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Swiss voters head to the polls on Sunday to decide on a controversial proposal to restrict immigration for environmental reasons. If it passes it could spell the end of Swiss-EU ties, writes DW's Vincent Landon.
The initiative "Stop overpopulation - safeguard our natural environment," put forward by the Ecopop Association, calls for annual net immigration in Switzerland to be limited to 0.2 percent of the population. That would mean a cap of about 16,000 people a year compared to the recent average of around 80,000.
The initiative also calls for 10 percent of Swiss development aid to be spent on family planning measures in poor countries.
The environmental organization Ecopop was founded in the early 1970s to raise public awareness of the impact of population growth on the planet's limited resources. The campaigners behind Sunday's initiative say Switzerland is one of the most densely populated countries in Europe and that the current rate of immigration is unsustainable.
"We're not saying who should come, we just say it should be less," says Sabine Wirth, vice-president of Ecopop, rejecting allegations of xenophobia or racism.
Switzerland's population is currently about 8.14 million and has been increasing annually by more than 1 percent a year, largely due to immigration.
Small country, large population
While the Federal Statistics Office estimates that Switzerland will have a population of around 8.84 million in 2035, Ecopop reckons that if nothing is done to contain immigration, there could be more than 10 million people in Switzerland by 2025 and that could increase to 13.8 million by 2050.
The government and all the main political parties have come out against the initiative saying that it fails to resolve environmental problems and would be harmful to the economy.
Federal Justice and Police Minister Simonetta Sommaruga said the initiative would have an adverse impact on Swiss companies that need to be able to recruit from abroad when they cannot find skilled workers at home.
"The Swiss economy would lose the flexibility it now has," she told national French-language broadcaster RTS. "The Ecopop initiative sets rigid limits that would not allow Swiss employers to meet their needs in periods when the economy is in full swing."
The Swiss Business Federation shares the government's view, warning that a limit of 16,000 immigrants a year would strangle Switzerland's economic development.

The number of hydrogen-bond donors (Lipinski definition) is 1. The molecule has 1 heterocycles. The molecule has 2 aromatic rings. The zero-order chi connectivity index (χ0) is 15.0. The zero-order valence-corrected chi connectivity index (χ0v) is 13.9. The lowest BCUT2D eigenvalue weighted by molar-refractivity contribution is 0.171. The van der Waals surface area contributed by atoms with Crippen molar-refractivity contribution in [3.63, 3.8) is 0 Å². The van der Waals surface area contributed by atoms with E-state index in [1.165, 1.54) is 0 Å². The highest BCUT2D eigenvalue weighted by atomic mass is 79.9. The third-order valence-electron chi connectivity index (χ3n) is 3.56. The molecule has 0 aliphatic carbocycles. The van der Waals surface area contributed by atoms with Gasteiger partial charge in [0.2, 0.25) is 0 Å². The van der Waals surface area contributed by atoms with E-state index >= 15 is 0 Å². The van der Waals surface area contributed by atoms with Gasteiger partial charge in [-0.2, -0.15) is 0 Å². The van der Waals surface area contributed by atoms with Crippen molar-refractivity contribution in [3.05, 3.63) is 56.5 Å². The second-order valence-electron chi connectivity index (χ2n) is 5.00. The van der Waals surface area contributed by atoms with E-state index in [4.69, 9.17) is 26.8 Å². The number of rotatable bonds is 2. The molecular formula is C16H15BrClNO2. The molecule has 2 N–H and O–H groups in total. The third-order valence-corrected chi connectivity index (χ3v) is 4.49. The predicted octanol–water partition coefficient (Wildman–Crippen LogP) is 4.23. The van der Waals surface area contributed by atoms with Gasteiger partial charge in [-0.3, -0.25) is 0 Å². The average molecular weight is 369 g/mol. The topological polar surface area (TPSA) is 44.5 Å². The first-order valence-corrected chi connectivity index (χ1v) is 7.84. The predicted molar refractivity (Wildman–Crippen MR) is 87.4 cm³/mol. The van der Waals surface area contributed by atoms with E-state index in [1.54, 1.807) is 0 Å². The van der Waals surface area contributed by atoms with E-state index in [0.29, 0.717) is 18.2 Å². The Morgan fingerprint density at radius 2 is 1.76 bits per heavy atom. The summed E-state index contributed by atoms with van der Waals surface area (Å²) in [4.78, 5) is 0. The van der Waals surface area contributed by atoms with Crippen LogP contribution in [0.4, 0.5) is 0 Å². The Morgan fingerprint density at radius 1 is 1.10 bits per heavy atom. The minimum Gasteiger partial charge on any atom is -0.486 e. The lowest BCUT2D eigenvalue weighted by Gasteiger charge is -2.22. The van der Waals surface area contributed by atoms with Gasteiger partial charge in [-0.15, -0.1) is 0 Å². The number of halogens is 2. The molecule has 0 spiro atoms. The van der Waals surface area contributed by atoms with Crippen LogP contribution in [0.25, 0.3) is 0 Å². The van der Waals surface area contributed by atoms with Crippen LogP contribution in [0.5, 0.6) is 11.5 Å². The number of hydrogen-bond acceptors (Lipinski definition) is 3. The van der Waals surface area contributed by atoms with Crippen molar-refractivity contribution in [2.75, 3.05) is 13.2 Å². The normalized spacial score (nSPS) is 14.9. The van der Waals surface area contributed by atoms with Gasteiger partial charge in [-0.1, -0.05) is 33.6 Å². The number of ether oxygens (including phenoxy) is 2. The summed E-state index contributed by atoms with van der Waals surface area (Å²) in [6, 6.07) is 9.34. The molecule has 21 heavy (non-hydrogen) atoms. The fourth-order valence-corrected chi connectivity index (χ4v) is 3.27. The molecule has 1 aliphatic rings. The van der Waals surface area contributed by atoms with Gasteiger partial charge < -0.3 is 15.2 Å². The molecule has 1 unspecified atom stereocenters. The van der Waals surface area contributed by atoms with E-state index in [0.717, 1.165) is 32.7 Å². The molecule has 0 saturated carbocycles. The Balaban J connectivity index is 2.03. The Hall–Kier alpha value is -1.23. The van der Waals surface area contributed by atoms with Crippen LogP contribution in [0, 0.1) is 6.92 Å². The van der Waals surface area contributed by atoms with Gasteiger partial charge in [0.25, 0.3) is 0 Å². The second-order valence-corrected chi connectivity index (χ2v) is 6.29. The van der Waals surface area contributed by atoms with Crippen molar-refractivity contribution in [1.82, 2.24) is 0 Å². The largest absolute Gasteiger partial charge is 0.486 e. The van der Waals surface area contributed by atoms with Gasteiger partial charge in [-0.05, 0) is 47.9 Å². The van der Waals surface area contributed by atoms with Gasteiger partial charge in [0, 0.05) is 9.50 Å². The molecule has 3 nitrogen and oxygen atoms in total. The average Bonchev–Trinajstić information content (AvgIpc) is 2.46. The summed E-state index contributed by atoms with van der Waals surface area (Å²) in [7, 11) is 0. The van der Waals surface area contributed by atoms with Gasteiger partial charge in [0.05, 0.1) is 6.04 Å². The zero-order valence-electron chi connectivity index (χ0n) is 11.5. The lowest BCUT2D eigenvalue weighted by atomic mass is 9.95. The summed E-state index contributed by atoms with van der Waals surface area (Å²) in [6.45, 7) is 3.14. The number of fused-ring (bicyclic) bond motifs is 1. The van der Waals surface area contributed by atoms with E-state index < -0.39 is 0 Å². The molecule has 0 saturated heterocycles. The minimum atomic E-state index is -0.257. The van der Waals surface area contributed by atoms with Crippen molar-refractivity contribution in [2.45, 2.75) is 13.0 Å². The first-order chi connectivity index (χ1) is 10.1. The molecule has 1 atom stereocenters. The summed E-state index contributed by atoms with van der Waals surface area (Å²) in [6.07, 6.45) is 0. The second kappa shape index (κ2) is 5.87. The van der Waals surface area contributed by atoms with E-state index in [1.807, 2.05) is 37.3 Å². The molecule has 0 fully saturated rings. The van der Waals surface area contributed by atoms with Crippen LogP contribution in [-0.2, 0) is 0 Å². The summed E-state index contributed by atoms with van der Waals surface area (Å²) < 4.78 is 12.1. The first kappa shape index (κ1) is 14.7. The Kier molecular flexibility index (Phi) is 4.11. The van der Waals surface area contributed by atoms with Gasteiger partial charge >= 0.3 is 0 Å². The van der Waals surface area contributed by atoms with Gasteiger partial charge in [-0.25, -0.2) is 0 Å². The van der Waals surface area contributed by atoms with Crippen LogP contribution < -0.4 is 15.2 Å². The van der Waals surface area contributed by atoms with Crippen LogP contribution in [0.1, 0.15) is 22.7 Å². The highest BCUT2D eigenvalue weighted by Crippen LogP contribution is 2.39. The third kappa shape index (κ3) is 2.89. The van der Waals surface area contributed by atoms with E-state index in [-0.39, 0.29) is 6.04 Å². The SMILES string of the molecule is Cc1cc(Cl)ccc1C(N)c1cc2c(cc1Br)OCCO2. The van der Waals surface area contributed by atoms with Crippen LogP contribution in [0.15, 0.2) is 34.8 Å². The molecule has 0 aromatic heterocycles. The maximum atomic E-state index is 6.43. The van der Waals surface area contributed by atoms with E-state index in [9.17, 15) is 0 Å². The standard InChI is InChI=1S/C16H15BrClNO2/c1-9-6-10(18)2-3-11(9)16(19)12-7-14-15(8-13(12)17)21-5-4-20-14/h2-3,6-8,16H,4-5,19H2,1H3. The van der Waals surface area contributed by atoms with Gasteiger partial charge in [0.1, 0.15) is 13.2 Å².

"The country needs skilled foreign labour to make up for an ageing population," says chief economist Rudolf Minsch.
Coming and going
Ecopop answers its critics by pointing out that reduction to a net immigration of 16,000 means that 91,000 people could still immigrate annually as about 75,000 people leave Switzerland each year.
"Of course you can grow and grow, and it acquires a dynamism of its own," counters Wirth. "With a more or less stabilized population, it should be possible to have a good and sustainable economy."
The second part of the initiative seeks to reduce population growth by requiring that 10 percent of development aid be used for family planning, especially in poor countries. Campaigners say voluntary family planning is a basic human right declared by the United Nations in 1968.
Charities have spoken out against this proposal, saying it smacks of neocolonialism and that Ecopop would do better to tackle consumption patterns in western countries.
"In poor countries, there is no lack of contraception, but of healthcare, education and income," says Peter Niggli, director of Alliance Sud, the Swiss Alliance of Development Organisations.
The Swiss way
Going into the final stretch, the latest polls conducted by the GfS Bern research and polling institute indicate that the intiative is likely to be rejected on Sunday.
The majority of respondents (56 percent) said they are opposed but political scientist Claude Longchamp who heads the institute says you can't entirely rule out an upset if protest voters want to embarrass the government.
In general, support for the initiative is highest among government critics and low- wage earners.
Like the other main parties, the rightwing Swiss People's Party is officially against it although about 60 percent of the party's supporters say they would approve the immigration caps.
In February the electorate narrowly approved a Swiss People's Party initiative for unspecified immigration quotas over concerns about too many people moving to Switzerland from the European Union.
The government has not yet implemented the initiative for immigration quotas and has more than two years to do so but any action it takes threatens to put Switzerland on a collision course with the European Union over the free movement of people accord.
Most Swiss politicians and business leaders agree that if this latest initiative passes, it would mark the end of bilateral relations with the EU.